Pros and Cons of Single Sex Schools

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Choosing the right school for your son or daughter can be a difficult process and one that can cause a fair amount of stress if you are unsure what the best course of action is. While school isn’t the be all and end all of a child’s upbringing, it certainly is somewhere where they will learn a lot of their behavior and of their knowledge, and somewhere that they will simply spend a lot of their time.

One of the decisions you need to make when choosing which school to send your child to is whether to go for a single sex or mixed sex education – and this is something that can have a big bearing on their school experience. Here we will look at the pros and cons of single sex schools and whether they are right for you and your child.

Pros of Single Sex Schools

Fewer Distractions

If you send your child to a single sex school then there will be fewer distractions from the opposite sex that could in theory damage their education. If you went to a mixed sex school then you probably have memories of staring across the classroom at girls/boys rather than listening to the teacher, and this probably meant there were things that you didn’t pick up on as a result that you otherwise would have. If you want your child to be as focused as possible in school then a single sex school is a good way to achieve that.

Less Drama

The relationships between kids and teenagers in school cause a lot of drama and are responsible for a lot of trouble. A lot of what we do we do in order to impress members of the opposite sex – even if that means taking up smoking or joining a gang. At the same time a lot of the time we fall out with our friends is over a girl or a guy, and just wouldn’t have happened if we were in a single sex school. You’d be surprised at how much less ‘bitchiness’ there is between girls in a single sex school, and by how much less macho posturing there is from the guys.

Longer ‘As a Child’

At the same time sending your children to an all-boys or all-girls school is a great way to keep them young and to avoid them ‘growing up to soon’ and thus missing out on some of their youth. This is a very real concern that some parents have – that they will find themselves ‘tied down’ in a relationship, experimenting with sex, and getting their heart broken too young when they should still be out there having fun and enjoying being young. There’s plenty of time for relationships in the real world soon enough…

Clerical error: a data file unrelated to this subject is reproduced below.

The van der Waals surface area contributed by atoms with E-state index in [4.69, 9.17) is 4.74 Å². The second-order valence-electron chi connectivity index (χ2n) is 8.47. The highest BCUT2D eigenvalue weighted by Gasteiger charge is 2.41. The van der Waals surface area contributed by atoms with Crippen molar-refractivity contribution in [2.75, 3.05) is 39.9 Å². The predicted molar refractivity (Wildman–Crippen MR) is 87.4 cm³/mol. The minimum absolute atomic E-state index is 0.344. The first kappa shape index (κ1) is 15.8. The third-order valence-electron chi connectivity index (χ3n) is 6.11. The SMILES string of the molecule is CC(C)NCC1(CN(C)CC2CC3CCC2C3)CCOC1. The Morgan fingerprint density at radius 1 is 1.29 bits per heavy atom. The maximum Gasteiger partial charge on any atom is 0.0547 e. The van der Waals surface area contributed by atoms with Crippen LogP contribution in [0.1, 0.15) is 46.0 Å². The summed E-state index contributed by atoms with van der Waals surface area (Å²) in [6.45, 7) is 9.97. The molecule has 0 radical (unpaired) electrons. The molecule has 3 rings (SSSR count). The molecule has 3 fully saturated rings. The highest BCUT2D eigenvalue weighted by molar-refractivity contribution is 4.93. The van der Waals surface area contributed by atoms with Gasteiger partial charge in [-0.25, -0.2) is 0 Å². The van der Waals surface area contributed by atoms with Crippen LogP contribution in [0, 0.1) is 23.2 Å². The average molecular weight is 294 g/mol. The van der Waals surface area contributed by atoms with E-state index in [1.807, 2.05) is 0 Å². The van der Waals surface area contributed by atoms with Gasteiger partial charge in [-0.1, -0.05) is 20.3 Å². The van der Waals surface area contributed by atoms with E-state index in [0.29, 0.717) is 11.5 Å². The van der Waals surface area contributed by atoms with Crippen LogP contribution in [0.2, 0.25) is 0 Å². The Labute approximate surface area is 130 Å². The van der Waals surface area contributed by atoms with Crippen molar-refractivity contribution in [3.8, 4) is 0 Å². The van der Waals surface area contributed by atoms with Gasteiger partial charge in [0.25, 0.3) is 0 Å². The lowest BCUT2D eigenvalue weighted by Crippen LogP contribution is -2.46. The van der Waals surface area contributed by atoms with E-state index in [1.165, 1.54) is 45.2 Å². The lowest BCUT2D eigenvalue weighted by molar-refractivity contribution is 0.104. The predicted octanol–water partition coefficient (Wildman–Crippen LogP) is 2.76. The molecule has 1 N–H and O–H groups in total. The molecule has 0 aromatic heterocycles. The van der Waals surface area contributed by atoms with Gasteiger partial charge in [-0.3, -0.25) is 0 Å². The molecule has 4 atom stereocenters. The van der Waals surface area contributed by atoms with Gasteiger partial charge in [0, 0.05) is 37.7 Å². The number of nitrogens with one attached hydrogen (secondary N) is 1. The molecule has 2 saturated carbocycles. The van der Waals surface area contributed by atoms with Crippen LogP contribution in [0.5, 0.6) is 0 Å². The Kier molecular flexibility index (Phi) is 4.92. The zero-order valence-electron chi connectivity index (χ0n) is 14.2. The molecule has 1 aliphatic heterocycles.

Cons of Single Sex Schools

Less ‘Practice’

Part of the idea of going to school is to prepare your child for ‘real life’ when they leave. There is no doubt that ‘the real world’ is mixed gender rather than single sex and so that means that the best way to do this would be to emulate that in school. Further, learning to talk to members of the opposite sex is a very important skill and one that can leave you at a significant disadvantage if you’ve never had a chance to practice. By experimenting with relationships now when things are less serious, your child will be better at managing and finding them when they leave (in theory anyway).

Less Understanding

By sending your child to a school where they’ll encounter more diversity this gives them more appreciation, understanding and sympathy for people they encounter in their adult lives. This can help them to be more sympathetic, more well rounded and generally more open minded about different things. It’s also a good idea to try and develop the feminine side in your male children and the more masculine side in your girls.

Experience

Girls bring a lot to a school that boys don’t and vice versa. If you go to a mixed school you will have a bigger wealth of experiences, and those who do not may feel as though they are ‘missing out’. Particularly when you consider that perhaps the ‘norm’ overall is for schools to be mixed, it’s very possible that a child might feel short changed by not going to a mixed school, and of course as a parent the ambition is to ensure that your child is as happy as they can be in their school.

Conclusion

In conclusion there’s no right or wrong answer, but rather it depends on how you feel personally and how your partner feels. Very often we end up wanting to send our children where we went when we were younger if we had a good experience. It also depends on an extent on the local schools in your catchment area, and on what your child wants. You can always try to counteract some of the negative aspects too in either case – if your child goes to a mixed school then emphasize the importance on their having fun and focusing on school work, and if they go to a single sex school then consider helping them to meet children of the opposite sex in other ways such as extra curricula activities.

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Elizabeth Danish

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